SC Dismisses Court Stenographer for Gross Misconduct and Gross Insubordination
September 2, 2022
The Supreme Court has dismissed a court stenographer for habitual disrespectful, disobedient, and offensive behavior.
In an 18-page decision, the Supreme Court En Banc found Lorna M. Martin, Court Stenographer I of the Municipal Circuit Trial Court (MCTC) of Sta. Ignacia, Tarlac, guilty of violating the Code of Conduct for Court Personnel for committing Gross Misconduct and Gross Insubordination. Martin was ordered immediately dismissed from the service, with forfeiture of benefits, cancellation of her civil service eligibility, and perpetual disqualification from re-employment in any government instrumentality, including government-owned and controlled corporations.
In 2017, a complaint was filed by Judge Stela Marie Q. Gandia-Asuncion and several court employees of MCTC-Sta. Ignacia, Tarlac against Martin for repeatedly committing misconduct and exhibiting disrespectful and arrogant behavior in the performance of her duties as a court stenographer.
Among the allegations are incidents where Martin barged into Judge Gandia-Asuncion’s office and screamed invectives at the judge for correcting Martin’s draft orders. The complainants also claimed that Martin repeatedly refused to comply with the Judge’s orders, including the submission of stenographic notes and recordings of hearings. Martin also once assaulted Officer-in-Charge (OIC) Clerk of Court Rodelio A. Pedroche while refusing to hand over her stenographic notes.
As a result, from 2014 to 2017, Judge Gandia-Asuncion issued six different Memoranda directing Martin to explain in writing why she should not be administratively penalized for her infractions. However, Martin refused to receive and respond to all six Memoranda. At one point, Martin tore one of the Memoranda while hurling offensive and defamatory words against Judge Gandia-Asuncion.
The Office of the Court Administrator (OCA) recommended that Martin be found guilty of gross insubordination and discourtesy in the performance of her official duties and that she be suspended for one year without pay.
The Supreme Court adopted OCA’s recommendations but increased the penalty to dismissal.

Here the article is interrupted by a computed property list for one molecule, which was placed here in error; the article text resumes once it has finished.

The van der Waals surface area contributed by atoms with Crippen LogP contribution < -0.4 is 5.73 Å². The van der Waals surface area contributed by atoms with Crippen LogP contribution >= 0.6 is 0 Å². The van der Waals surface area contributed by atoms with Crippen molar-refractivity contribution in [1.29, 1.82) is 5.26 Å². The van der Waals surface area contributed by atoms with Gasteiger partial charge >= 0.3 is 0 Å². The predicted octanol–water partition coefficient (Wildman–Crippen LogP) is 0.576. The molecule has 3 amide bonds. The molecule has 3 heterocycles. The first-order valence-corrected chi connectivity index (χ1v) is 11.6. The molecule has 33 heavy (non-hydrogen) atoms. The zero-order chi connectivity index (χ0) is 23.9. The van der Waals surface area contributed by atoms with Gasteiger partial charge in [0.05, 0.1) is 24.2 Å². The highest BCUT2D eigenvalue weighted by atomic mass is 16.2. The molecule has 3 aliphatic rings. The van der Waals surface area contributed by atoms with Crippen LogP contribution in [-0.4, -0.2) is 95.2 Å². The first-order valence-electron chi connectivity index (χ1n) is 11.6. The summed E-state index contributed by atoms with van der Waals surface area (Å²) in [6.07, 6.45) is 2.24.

The Hight Court found that Martin committed six counts of violation of the Code of Conduct for Court Personnel, which requires all court personnel to perform official duties properly and with diligence and to carry out their responsibilities as public servants in as courteous a manner as possible.
The Court found Martin’s behavior as gross misconduct due to her “flagrant disregard of established rules of conduct and standard of behavior as an employee of the Judiciary, thus amounting to a willful intent to subvert the rules. Her conduct further exhibits her utter lack of professionalism and respect toward the rights of others contrary to good morals and good customs.”
The Court also found Martin guilty of six counts of Gross Insubordination for her obstinate refusal to receive the six Memoranda issued by Judge Gandia-Asuncion. Martin’s actions undermined the authority of her superior with utmost arrogance and lack of respect, held the Court.
In imposing the penalty of dismissal, the Court noted that Martin’s behavior had already taken a toll on Judge Gandia-Asuncion and the rest of the court personnel in MCTC-Sta. Ignacia, Tarlac. “Not only did [Martin] cause fear and anxiety among them, but also severe disturbance in the workplace, nay serious disrespect toward the court.”
The Court concluded that Martin “exhibited no guilt, regret, remorse, or anxiety for whatever wrongdoings or shortcomings she committed. Her detestable conduct had become a vicious cycle. She habitually undermined the authority of Judge Gandia-Asuncion and OIC Clerk of Court Pedroche. Worse, [Martin] had no qualms about mocking even the authority of the highest Court of the land. She definitely failed to live up to the ethical norm expected of her as an employee of the Judiciary.”
A Permanent Protection Order (PPO) was also issued against Martin and in favor of Judge Gandia-Asuncion and the other complainants. Under the PPO, Martin must stay away at least 500 meters from the complainants and their residences and place of work. Martin is also restrained from contacting the complainants, directly or indirectly.
Martin was further found guilty of disobedience for her defiance to the Supreme Court’s directive for her to undergo psychological evaluation while the case was pending, including her failure to respond to subsequent calls and text messages from the Court’s psychologist. This merited Martin an additional fine of P36,000.00.
FULL TEXT of A.M. No. P-22-042 dated June 28, 2022 at: https://sc.judiciary.gov.ph/29590/